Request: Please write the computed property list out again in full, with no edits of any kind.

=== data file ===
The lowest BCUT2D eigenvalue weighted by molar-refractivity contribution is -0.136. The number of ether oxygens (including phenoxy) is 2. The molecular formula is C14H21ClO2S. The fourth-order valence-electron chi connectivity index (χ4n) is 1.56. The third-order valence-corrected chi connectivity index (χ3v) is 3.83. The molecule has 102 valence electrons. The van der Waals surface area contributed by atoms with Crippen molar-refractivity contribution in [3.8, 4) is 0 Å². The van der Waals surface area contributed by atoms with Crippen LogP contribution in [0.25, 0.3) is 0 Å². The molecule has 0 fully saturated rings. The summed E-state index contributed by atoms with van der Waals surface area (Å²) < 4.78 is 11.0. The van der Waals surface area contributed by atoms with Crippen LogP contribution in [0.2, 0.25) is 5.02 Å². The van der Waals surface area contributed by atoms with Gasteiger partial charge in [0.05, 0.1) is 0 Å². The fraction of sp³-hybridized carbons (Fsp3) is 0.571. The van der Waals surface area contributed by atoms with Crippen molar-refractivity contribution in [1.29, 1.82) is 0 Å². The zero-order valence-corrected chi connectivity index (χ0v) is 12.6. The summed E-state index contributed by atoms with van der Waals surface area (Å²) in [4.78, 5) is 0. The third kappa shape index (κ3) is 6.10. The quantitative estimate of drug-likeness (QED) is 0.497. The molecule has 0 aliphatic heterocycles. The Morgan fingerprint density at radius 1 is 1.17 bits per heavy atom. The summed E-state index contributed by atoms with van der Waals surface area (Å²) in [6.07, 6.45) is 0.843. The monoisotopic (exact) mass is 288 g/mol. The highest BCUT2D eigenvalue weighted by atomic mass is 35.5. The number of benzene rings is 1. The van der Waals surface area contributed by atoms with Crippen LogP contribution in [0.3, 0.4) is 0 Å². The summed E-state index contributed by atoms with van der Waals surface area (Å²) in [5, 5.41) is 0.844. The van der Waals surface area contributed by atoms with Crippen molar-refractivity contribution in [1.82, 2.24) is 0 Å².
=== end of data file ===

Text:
The lowest BCUT2D eigenvalue weighted by molar-refractivity contribution is -0.136. The number of ether oxygens (including phenoxy) is 2. The molecular formula is C14H21ClO2S. The fourth-order valence-electron chi connectivity index (χ4n) is 1.56. The third-order valence-corrected chi connectivity index (χ3v) is 3.83. The molecule has 102 valence electrons. The van der Waals surface area contributed by atoms with Crippen molar-refractivity contribution in [3.8, 4) is 0 Å². The van der Waals surface area contributed by atoms with Crippen LogP contribution in [0.25, 0.3) is 0 Å². The molecule has 0 fully saturated rings. The summed E-state index contributed by atoms with van der Waals surface area (Å²) < 4.78 is 11.0. The van der Waals surface area contributed by atoms with Crippen LogP contribution in [0.2, 0.25) is 5.02 Å². The van der Waals surface area contributed by atoms with Gasteiger partial charge in [0.05, 0.1) is 0 Å². The fraction of sp³-hybridized carbons (Fsp3) is 0.571. The van der Waals surface area contributed by atoms with Crippen molar-refractivity contribution in [1.29, 1.82) is 0 Å². The zero-order valence-corrected chi connectivity index (χ0v) is 12.6. The summed E-state index contributed by atoms with van der Waals surface area (Å²) in [4.78, 5) is 0. The third kappa shape index (κ3) is 6.10. The quantitative estimate of drug-likeness (QED) is 0.497. The molecule has 0 aliphatic heterocycles. The Morgan fingerprint density at radius 1 is 1.17 bits per heavy atom. The summed E-state index contributed by atoms with van der Waals surface area (Å²) in [6.07, 6.45) is 0.843. The monoisotopic (exact) mass is 288 g/mol. The highest BCUT2D eigenvalue weighted by atomic mass is 35.5. The number of benzene rings is 1. The van der Waals surface area contributed by atoms with Crippen LogP contribution in [0.3, 0.4) is 0 Å². The summed E-state index contributed by atoms with van der Waals surface area (Å²) in [5, 5.41) is 0.844. The van der Waals surface area contributed by atoms with Crippen molar-refractivity contribution in [1.82, 2.24) is 0 Å².